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Botswana

Animals

Insects

Botswana boasts about 8000 species of insects and spiders. The most colourful butterflies can be found along the Okavango Panhandle (the northwestern extension of the delta) and include African monarchs and citrus swallowtails. Other insects of note include stick insects, expertly camouflaged among the reeds of the Okavango Delta; large, scary but harmless button spiders; and sac spiders, which look harmless, but are poisonous (though rarely fatal) and live mainly in rural homes. The delta is also home to grasshoppers, mopane worms, locusts, and mosquitoes and tsetse flies in increasing and potentially dangerous numbers.

Scorpions are not uncommon in the Kalahari; although their sting is not fatal, it can be painful.

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Mammals

The opportunity of viewing a dazzling array of animals at home in some of Africa’s most unspoilt environments is the main reason for visiting Botswana for most people. The Big Five – lion, leopard, elephant, black rhino and buffalo - along with a huge variety of other less famous but equally impressive animals – antelopes, giraffe, zebras, wildebeest, red lechwe, puku and hippo – can be seen in abundance in Botswana’s two main parks, Chobe National Park and Moremi Game Reserve.

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Reptiles

Botswana’s dry lands are home to over 150 species of reptiles. These include 72 species of snakes, such as the poisonous Mozambique spitting cobra, Egyptian cobra and black mamba. Although about 80% of snakes in Botswana are not venomous, watch out for the common and deadly puff adder. Tree snakes, known as boomslangs, are also common in the delta but generally don’t bother humans.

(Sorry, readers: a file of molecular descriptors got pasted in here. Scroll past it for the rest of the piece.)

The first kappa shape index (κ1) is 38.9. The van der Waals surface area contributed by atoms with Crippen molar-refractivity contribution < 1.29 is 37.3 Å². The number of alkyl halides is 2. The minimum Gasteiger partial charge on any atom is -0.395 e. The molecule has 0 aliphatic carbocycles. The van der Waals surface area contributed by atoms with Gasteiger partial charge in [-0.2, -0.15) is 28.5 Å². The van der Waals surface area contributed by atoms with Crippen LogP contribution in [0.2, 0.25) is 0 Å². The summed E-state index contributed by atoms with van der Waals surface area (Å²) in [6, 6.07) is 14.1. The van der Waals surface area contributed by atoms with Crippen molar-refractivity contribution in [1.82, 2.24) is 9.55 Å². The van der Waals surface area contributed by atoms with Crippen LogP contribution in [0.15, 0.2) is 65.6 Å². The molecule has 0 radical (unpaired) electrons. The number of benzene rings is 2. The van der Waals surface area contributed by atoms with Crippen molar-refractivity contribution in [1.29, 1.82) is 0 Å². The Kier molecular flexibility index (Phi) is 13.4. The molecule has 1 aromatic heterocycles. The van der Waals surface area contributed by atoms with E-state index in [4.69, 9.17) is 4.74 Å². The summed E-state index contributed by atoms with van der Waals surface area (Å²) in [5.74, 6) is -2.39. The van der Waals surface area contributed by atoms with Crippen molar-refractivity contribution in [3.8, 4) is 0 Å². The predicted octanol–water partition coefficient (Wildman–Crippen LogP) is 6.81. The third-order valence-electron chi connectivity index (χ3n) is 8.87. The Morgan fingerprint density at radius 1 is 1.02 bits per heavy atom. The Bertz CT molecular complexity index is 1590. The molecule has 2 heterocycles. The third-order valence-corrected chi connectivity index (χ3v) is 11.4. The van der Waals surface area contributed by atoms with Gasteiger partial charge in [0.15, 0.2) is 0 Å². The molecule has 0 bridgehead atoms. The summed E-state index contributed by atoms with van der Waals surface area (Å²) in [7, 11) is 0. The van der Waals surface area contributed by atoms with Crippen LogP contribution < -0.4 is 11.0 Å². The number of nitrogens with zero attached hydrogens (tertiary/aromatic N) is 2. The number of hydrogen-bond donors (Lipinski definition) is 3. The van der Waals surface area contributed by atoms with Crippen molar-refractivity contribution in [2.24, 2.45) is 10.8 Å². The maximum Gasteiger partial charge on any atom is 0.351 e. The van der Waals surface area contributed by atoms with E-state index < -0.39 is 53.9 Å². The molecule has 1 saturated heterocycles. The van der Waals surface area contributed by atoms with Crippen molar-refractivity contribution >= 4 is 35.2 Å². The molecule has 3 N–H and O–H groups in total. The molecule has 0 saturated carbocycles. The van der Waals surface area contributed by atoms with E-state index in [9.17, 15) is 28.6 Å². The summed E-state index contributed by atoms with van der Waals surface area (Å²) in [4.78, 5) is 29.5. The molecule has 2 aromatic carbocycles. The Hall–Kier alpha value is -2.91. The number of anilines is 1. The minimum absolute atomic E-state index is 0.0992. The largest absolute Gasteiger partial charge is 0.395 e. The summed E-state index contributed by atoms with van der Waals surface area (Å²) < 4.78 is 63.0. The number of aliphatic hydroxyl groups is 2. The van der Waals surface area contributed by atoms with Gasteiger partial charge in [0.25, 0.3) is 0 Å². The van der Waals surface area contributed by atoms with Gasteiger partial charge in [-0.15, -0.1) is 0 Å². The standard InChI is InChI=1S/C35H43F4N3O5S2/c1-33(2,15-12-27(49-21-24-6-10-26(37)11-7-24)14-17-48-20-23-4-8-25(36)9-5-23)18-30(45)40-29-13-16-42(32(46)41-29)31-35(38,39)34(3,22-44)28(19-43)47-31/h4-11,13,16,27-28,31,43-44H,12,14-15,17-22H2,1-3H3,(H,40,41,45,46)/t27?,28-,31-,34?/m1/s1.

Lizards are everywhere; the largest are leguaans (water monitors), docile creatures that reach over 2m in length. Smaller versions, savanna leguaans, inhabit small hills and drier areas. Also present in large numbers are geckos, chameleons and rock-plated lizards.

Although Nile crocodiles are threatened elsewhere in Southern Africa, the Okavango Delta is full of them. You will hear rather than see them while gliding through the channels in a mokoro (traditional dugout canoe). Frogs of every imaginable shape, size and colour are more delightful; they jump from reeds to mokoro and back again, and provide an echoing chorus throughout the delta at night.

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